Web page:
Global challenges
Vol. 15 No 2 | Winter 2013
Women's Health
Photographs, x-rays, medical images and privacy
Michael Gorton AM
LLB, BComm, FRACS(Hon), FANZCA(Hon)


This article is 9 years old and may no longer reflect current clinical practice.

Photographs, x-rays, medical images and privacy

In our current digital era, we have increasing access to instant, easy recording of images through mobile phones, as well as other digital media. The medical field is no exception. It is therefore important to recognise that there is no general right for medical practitioners to use patient photographs, x-rays or other medical images, whether for education, research or otherwise.

Current privacy legislation introduces a set of ten National Privacy Principles, which establish the minimum standards for handling of personal information. Clinicians may be liable for fines of up to $100 000 if they store or distribute clinical photos incorrectly. A medical practitioner can only use or disclose health information for the purpose for which it was collected, unless the individual’s consent has been obtained – and not doing so may have serious consequences. (Recent research undertaken at a Melbourne hospital* found that only a quarter of doctors surveyed had obtained appropriate patient permission to obtain clinical images.)

Use of clinical images for other purposes, such as education, without consent from a patient not only works against a sense of confidentiality for the patient, but may also have severe legal ramifications. Several recent cases illustrate this:

  • An investigation has been carried out in Western Australia in relation to breach of patient confidentiality, after a newspaper published a photograph, obtained from a hospital’s internal website, of a patient being treated at that hospital.
  • A chief resident of general surgery at a US hospital faces disciplinary proceedings after taking photos of a patient’s tattoo, using his mobile phone.
  • An apocryphal story tells the tale of a surgeon who objected, when his colleague included x-rays in his PowerPoint®
  • presentation at an educational conference, that used x-rays of the first surgeon without his consent. The surgeon giving the presentation was the treating surgeon.

Property of medical imagery is different to that of normal documents – the right of ownership of these images is also accompanied by a duty of confidence. Taking or recording an image does not necessarily mean ownership of the image either – in the public sector these photographs may become both the property and responsibility of the hospital.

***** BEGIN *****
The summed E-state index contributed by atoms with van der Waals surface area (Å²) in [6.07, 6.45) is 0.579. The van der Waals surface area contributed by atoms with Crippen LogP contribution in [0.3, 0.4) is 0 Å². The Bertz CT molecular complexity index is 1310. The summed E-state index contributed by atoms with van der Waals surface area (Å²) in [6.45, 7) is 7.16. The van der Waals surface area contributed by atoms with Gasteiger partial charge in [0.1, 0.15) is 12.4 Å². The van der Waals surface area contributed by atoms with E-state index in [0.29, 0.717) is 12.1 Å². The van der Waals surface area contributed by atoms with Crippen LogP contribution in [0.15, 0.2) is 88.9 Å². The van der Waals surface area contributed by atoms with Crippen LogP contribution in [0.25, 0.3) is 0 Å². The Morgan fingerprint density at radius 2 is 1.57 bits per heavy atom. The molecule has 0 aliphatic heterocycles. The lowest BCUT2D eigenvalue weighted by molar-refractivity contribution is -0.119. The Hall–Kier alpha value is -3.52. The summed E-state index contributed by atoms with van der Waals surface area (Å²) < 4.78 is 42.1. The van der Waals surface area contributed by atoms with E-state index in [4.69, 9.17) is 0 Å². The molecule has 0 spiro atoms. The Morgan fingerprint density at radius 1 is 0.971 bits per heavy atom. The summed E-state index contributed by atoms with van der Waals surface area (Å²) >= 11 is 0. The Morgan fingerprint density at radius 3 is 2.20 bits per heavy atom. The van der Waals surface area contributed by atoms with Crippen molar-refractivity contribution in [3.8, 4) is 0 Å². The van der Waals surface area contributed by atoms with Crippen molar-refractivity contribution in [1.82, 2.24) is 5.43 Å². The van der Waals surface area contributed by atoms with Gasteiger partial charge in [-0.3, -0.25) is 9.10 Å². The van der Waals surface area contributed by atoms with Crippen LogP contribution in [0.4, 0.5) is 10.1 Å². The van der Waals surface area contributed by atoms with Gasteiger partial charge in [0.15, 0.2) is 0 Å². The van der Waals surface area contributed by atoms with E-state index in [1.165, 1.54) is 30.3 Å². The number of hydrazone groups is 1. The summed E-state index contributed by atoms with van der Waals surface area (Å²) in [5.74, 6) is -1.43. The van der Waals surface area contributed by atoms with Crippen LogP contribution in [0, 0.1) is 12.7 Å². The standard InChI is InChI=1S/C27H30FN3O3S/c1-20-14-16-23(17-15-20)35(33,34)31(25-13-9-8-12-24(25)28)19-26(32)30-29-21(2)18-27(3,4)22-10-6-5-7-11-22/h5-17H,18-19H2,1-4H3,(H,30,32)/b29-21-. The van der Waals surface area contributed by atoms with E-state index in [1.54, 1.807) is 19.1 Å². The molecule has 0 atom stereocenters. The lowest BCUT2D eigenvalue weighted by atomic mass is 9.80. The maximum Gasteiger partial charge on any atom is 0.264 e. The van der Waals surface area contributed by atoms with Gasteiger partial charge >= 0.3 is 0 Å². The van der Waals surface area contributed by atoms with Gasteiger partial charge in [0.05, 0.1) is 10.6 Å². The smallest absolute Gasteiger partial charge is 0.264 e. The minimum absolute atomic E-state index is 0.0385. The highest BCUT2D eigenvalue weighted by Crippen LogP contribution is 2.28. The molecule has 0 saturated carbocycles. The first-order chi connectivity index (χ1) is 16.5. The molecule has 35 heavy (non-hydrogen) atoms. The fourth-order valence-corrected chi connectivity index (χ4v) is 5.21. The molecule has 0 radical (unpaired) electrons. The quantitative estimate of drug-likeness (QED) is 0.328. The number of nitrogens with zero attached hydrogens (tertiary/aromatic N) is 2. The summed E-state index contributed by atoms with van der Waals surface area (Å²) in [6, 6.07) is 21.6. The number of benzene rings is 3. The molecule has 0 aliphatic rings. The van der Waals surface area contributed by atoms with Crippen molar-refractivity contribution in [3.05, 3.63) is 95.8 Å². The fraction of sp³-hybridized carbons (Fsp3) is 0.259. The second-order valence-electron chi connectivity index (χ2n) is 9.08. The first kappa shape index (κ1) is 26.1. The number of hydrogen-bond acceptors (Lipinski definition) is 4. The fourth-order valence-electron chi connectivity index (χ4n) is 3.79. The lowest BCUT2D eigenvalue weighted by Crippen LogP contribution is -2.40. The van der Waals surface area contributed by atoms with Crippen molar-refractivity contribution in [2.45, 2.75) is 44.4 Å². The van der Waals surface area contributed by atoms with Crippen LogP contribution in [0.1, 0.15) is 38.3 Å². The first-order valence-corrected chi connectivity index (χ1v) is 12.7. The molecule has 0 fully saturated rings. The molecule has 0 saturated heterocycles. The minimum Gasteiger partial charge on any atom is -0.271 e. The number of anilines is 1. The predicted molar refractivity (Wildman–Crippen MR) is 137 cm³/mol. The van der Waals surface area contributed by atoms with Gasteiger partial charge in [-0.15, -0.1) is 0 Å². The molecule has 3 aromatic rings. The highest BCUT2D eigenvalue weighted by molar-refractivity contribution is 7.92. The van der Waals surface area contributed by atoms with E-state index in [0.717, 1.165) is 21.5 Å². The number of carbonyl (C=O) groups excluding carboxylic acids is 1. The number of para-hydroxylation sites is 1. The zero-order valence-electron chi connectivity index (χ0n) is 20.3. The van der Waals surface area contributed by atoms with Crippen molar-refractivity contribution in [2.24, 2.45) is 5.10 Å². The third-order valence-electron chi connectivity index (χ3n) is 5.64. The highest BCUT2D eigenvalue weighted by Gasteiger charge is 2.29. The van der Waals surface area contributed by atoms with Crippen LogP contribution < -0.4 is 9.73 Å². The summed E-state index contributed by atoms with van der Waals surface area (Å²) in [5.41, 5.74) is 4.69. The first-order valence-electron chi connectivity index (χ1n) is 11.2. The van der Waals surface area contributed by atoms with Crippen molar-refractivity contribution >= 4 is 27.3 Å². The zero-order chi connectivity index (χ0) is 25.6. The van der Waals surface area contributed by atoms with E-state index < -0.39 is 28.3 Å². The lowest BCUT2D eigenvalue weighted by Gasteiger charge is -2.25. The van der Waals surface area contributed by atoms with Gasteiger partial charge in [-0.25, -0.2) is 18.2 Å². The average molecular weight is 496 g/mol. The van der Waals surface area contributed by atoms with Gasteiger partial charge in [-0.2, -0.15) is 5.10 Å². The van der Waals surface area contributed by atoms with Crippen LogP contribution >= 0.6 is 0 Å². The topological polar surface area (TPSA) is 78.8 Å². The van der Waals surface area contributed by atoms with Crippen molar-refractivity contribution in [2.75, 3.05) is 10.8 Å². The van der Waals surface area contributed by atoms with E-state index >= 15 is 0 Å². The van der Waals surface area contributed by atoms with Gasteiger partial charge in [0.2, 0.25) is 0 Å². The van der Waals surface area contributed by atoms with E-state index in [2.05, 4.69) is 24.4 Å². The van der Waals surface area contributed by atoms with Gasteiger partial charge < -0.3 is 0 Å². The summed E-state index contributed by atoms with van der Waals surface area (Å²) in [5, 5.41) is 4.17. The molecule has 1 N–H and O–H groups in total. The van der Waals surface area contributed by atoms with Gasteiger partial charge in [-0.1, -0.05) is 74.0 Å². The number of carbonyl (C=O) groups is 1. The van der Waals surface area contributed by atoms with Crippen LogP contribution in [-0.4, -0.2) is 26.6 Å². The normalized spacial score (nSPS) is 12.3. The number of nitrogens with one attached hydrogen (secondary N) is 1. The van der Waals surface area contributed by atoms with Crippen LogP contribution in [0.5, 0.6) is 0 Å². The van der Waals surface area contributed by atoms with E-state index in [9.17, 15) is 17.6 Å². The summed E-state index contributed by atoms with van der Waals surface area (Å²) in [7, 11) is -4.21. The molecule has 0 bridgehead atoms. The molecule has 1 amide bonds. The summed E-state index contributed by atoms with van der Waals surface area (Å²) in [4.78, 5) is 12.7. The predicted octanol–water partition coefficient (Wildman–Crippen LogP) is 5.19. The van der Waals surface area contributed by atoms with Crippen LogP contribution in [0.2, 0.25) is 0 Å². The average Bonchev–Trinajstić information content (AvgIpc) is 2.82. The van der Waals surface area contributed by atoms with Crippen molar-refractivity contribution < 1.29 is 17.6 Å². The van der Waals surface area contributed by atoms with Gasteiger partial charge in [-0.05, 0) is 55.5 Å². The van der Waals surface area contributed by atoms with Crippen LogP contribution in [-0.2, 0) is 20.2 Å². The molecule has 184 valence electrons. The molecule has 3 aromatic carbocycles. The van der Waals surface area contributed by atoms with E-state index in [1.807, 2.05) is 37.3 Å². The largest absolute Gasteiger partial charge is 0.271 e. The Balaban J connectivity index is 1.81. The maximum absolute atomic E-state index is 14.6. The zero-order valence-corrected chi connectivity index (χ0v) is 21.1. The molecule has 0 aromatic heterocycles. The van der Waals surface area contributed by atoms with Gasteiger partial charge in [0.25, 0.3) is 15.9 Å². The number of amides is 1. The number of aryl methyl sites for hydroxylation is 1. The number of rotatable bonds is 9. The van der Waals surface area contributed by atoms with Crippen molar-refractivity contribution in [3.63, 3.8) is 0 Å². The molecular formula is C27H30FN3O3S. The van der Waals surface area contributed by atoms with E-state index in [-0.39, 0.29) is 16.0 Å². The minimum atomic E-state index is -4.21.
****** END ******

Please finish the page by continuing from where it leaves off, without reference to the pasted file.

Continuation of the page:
These obligations are not necessarily new. Doctors have always had an obligation to maintain confidentiality in relation to patients and patient information. A breach of privacy or confidentiality can also lead to a complaint of professional misconduct, and potential disciplinary proceedings before medical boards and authorities.

Photographs and other medical imagery can be used for many useful purposes, and are included in patient records as an addition to clinical care – and may be displayed to colleagues, trainees and others for treatment purposes. However, any use beyond the treatment of the patient runs the risk of a breach of privacy.A breach of privacy or confidentiality can lead to a complaint of professional misconduct, and potential disciplinary proceedings before medical boards and authorities.

As technology improves into the future, clinical photography will also increase. It is important to be aware of the ramifications and consequences of using this imagery – and mobile apps such as the recently released PicSafe aim to guide medical practitioners in the safe usage and storage of such files.

It is also crucial to remember to gain the patient’s consent before the images are used. The patient’s consent should be recorded, and what the images will be used or potentially used for should be discussed with the patient. It is also acceptable under privacy legislation for a medical practitioner to have a Privacy Statement or privacy consent document (either signed by or given to the patient) that indicates that images may be used for research, training and education purposes – and allowing the patient to ‘opt out’ from this by indicating that such permission is not given. Practitioners operating in hospital environments should check their hospital’s Privacy Statement or consent document to determine the extent of consent encompassed within these documents.

(*Research conducted by Dr David Hunter-Smith in the Department of Surgery at Peninsula Health found that only a quarter of doctors surveyed had obtained appropriate patient consent to take clinical images.)

This article first appeared in Surgical News Vol 13 No 2 March 2013 p27. Reproduced with permission.


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